• Infants born to Black mothers are more than twice as likely to die before their first birthday as infants born to White mothers.
  • The number of overweight children has more than tripled since 1980. Almost nine million young people are overweight -- over 15 percent of children and adolescents under age 19.

Child Care, Head Start, and School-Age Care:

  • Sixty-four percent of mothers with children under six and 78 percent of mothers with children ages six to 17 work outside the home.
  • In 48 states, the cost of center-based childcare for a four-year-old is greater than tuition at a four-year public college.
  • The number of children participating in Head Start has more than doubled during the past three decades, but currently the program only serves three out of five three- and four-year-olds.


  • Seven out of ten fourth graders cannot read or do math at grade level.
  • Ninety percent of the nation's children attend public schools. Children in the poorest families are six times as likely as children in more affluent families to drop out of high school.
  • Three-quarters of the nation's public schools are in need of repairs, renovations, and modernization. The average school building is more than 40 years old. Yet states spend on average almost three times as much per prisoner as per public school pupil.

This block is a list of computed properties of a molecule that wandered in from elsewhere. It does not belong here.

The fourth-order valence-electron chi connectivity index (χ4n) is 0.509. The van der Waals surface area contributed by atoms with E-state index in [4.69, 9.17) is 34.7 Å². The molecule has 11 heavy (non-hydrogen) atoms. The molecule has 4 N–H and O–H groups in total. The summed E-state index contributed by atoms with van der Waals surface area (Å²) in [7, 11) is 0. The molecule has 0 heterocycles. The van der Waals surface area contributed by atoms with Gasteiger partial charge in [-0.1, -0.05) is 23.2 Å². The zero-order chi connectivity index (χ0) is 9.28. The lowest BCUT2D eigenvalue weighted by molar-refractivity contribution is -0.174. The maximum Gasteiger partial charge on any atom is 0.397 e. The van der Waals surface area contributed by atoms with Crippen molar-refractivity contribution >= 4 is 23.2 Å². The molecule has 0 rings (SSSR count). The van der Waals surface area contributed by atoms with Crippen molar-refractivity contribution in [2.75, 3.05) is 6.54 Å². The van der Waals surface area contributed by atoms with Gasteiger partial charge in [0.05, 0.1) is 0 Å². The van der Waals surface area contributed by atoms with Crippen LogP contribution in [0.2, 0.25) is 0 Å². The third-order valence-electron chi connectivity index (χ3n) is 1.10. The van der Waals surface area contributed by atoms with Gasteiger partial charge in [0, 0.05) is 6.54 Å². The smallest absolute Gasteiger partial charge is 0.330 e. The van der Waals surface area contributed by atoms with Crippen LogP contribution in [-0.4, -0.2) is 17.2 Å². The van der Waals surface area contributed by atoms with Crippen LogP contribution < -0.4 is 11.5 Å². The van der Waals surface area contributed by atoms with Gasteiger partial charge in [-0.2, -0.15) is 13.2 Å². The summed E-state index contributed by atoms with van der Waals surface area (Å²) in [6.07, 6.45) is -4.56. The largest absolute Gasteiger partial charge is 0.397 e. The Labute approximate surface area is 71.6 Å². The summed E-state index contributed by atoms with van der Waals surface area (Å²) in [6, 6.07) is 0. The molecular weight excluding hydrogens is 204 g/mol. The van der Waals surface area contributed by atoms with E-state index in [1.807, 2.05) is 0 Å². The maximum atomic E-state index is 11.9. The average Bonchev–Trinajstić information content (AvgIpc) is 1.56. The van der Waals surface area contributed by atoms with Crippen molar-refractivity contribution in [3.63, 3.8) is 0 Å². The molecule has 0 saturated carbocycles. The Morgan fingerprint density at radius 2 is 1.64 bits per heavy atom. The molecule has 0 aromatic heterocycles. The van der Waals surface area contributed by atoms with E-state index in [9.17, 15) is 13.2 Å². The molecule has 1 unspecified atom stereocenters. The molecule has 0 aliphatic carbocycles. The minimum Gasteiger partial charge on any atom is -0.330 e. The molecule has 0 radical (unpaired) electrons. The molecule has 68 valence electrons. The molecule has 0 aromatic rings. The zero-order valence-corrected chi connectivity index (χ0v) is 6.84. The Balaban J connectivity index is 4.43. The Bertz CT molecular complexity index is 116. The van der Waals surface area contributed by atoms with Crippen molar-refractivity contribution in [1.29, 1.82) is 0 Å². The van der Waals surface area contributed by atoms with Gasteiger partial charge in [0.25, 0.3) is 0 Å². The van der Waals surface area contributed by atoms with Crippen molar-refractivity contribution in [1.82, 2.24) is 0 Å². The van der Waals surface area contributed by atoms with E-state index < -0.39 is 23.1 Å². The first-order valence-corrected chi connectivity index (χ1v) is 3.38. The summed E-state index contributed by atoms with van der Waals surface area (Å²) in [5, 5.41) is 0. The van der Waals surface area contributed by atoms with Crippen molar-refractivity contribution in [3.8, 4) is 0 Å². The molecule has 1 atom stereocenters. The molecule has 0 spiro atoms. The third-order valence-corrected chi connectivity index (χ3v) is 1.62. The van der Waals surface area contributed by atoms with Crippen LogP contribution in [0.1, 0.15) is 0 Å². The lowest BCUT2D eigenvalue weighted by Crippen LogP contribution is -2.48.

Children and Families in Crisis:

  • Three million children in a year are reported abused or neglected and referred for investigation or assessment; close to 900,000 of them are confirmed as victims of child maltreatment.
  • Child abuse and domestic violence co-occur in an estimated 30 to 60 percent of the families where there is some form of family violence.
  • The 51,000 children adopted from foster care in 2002 is almost double the number adopted in 1995, but more than 126,000 children in foster care continue to wait for permanent families.

Juvenile Justice and Youth Development:

  • The national crime rate has dropped nearly 25 percent since 1993, but more than one-quarter of violent crime victims known to police in the U.S. are juveniles. Youths ages 16 to 19 currently experience overall violence, including rape and general assault, at higher rates than people in all other age categories.
  • Two-thirds of youths in the juvenile justice system have one or more diagnosable mental health disorders. Girls are the fastest growing segment of the juvenile justice population: The arrest rate for females under age 18 increased more than 14 percent between 1993 and 2002, while the rate for males under age 18 decreased.
  • More than six million school-age children are left alone after school without supervision. The average child watches 28 hours of television a week and by age 18 will have seen more than 200,000 acts of violence and 16,000 simulated murders depicted on the TV screen.


Source of News Release:

Children's Defense Fund
Web Site